If possible, while your new little bundle is still in the hospital, have someone bring an item of clothing the baby has worn home for your pet to smell. Arrange to have a third party hold your baby as you all enter the house for the first time. This leaves you free to greet your pet. Once things have settled down, have the person holding the baby take a comfortable seat and then introduce the pet to the baby. If there’s more than one pet, introduce each one individually. Dogs are generally more eager than cats to greet new visitors. Be prepared to restrain your dog if necessary using a leash or harness. Allow a cat to investigate the new arrival on his own schedule – don’t force anypet to interact with the baby.
Immediately handle any signs of aggression or other unacceptable behavior on the part of your pet toward the baby. Immediately remove the pet from the room and isolate her. Only you can determine if you need outside assistance, but don’t be afraid to reach out to an animal behaviorist if you’re concerned about your pet’s interaction with your child.
If your pet isn’t being aggressive but is still posing a threat of some kind, for example, crawling or lying on the baby, redirect the behavior to something desirable. Give praise and rewards for successful redirection.
Needless to say, constant supervision of all interaction between your pet and your baby is necessary.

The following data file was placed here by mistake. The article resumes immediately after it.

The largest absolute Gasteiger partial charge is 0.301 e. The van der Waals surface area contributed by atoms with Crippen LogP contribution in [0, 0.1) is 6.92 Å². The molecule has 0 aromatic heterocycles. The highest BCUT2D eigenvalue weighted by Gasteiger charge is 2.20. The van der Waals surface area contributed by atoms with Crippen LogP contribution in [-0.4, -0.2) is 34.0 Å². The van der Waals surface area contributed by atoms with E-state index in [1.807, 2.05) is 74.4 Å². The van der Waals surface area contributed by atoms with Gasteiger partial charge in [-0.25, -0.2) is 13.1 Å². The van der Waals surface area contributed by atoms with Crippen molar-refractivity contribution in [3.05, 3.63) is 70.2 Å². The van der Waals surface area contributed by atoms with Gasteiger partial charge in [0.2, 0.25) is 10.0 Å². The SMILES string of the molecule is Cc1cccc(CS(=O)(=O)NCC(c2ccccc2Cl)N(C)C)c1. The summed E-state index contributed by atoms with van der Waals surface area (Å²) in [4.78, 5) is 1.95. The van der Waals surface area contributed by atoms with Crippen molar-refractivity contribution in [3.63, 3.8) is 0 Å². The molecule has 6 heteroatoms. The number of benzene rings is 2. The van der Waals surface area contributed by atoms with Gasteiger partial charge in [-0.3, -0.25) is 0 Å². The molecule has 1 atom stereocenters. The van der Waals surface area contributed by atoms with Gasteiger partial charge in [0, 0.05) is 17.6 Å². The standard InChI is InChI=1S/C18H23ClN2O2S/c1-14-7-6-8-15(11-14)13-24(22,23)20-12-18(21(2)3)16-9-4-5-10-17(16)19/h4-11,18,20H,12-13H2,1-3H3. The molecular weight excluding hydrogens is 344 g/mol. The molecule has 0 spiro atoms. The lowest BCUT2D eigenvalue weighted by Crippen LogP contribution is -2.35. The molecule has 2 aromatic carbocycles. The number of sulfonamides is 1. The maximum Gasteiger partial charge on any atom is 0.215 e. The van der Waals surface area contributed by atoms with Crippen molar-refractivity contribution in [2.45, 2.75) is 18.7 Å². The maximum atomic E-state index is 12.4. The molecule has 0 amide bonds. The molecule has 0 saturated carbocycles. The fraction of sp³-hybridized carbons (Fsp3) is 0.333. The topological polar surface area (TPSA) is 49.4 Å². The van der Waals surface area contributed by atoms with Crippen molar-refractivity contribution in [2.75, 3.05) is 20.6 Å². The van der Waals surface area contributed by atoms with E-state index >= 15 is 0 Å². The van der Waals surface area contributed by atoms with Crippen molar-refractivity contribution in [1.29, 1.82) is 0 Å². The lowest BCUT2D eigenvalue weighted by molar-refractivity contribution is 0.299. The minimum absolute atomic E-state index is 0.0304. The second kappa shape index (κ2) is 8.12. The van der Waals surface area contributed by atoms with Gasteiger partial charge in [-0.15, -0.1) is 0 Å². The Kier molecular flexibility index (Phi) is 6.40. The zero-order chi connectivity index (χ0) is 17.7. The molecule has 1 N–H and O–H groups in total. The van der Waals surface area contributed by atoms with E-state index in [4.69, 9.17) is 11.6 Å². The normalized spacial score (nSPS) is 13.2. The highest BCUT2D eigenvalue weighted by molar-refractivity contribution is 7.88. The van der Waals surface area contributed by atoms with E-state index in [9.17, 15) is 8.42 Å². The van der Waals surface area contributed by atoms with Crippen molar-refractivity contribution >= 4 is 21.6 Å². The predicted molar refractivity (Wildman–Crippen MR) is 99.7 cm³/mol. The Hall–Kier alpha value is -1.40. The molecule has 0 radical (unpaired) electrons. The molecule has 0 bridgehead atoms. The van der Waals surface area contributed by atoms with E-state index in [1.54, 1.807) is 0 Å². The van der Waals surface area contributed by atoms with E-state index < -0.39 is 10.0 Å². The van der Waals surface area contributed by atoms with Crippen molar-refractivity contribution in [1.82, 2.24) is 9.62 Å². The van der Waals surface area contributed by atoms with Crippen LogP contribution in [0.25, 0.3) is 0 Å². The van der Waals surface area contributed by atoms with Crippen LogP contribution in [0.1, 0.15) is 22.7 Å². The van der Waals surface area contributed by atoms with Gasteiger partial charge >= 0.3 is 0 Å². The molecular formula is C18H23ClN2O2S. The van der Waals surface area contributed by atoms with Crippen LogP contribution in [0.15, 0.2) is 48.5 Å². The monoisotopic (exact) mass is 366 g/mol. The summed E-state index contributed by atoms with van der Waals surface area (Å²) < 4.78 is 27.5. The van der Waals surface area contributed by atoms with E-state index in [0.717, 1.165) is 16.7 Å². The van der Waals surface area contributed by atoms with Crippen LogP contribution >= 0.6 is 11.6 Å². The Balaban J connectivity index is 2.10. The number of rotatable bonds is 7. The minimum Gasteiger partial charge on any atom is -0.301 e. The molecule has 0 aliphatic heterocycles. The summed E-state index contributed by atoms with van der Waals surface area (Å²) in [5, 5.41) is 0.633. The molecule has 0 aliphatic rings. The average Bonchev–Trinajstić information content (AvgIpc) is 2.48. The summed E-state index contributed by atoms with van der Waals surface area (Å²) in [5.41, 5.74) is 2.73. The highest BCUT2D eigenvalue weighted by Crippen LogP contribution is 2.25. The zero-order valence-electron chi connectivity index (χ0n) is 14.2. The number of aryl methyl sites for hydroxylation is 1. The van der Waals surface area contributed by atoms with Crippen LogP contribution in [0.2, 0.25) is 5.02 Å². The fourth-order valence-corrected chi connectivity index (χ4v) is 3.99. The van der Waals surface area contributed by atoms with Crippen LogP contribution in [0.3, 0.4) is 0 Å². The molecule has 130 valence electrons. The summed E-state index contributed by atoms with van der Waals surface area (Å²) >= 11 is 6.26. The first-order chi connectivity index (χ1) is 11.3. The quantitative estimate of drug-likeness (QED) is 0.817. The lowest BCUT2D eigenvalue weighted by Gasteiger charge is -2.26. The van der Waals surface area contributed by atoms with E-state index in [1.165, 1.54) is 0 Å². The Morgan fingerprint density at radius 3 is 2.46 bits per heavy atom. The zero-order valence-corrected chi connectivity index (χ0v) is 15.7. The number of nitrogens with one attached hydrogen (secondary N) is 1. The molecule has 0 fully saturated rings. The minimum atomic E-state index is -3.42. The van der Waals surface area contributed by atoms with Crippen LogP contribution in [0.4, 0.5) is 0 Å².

Make every effort not to exclude your pet by ignoring him, disciplining him out of your fear rather than his inappropriate behavior, confining him from the rest of the family, or waiting until the baby is sleeping to interact with him. A pet that has been in the middle of things until the arrival of a baby will naturally feel anxious and even depressed when he’s pushed aside. What you don’t want to do is teach your dog or cat the presence of baby is a bad thing.
Balance time between
your new baby and your pet.
Make a point to pay attention to your pet when the baby is awake and right there with you. You can simply talk to your pet as you’re tending to the baby, or if there are other adults present, someone can pet or play with the dog or cat. Scheduling walks together with your dog and the baby is also a good idea. Insure you don’t save all interactions with your pet for when the baby is sleeping.
Get your pet used to being handled a bit awkwardly. Your baby will grow into a toddler who will naturally want to touch, pat, stroke, hug and tug on your dog or cat. Even though you’ll be there to supervise every interaction between your child and your pet, it’s still a good idea to help your dog or cat learn what to expect from a little person as opposed to an adult.
Most pets become aggressive with humans out of fear. Once baby is crawling and then walking, your dog or cat has another new situation to deal with. Make sure your pet is always able to move away from your child. Feelings of being cornered or trapped can make an animal aggressive.
Keep in mind most scratches and especially dog bites involving children happen when a pet is startled out of sleep, or is eating. I recommend that until your child is old enough to understand cautious, respectful behavior toward animals, you keep the two separate when your pet is either eating or resting. And of course you’ll want to supervise every single interaction between them, regardless of the circumstances.
Robert Mueller, BSc, Pharm. is a registered pharmacist, author of “Living Enzymes: The World’s Best Kept Pet Food Secret”.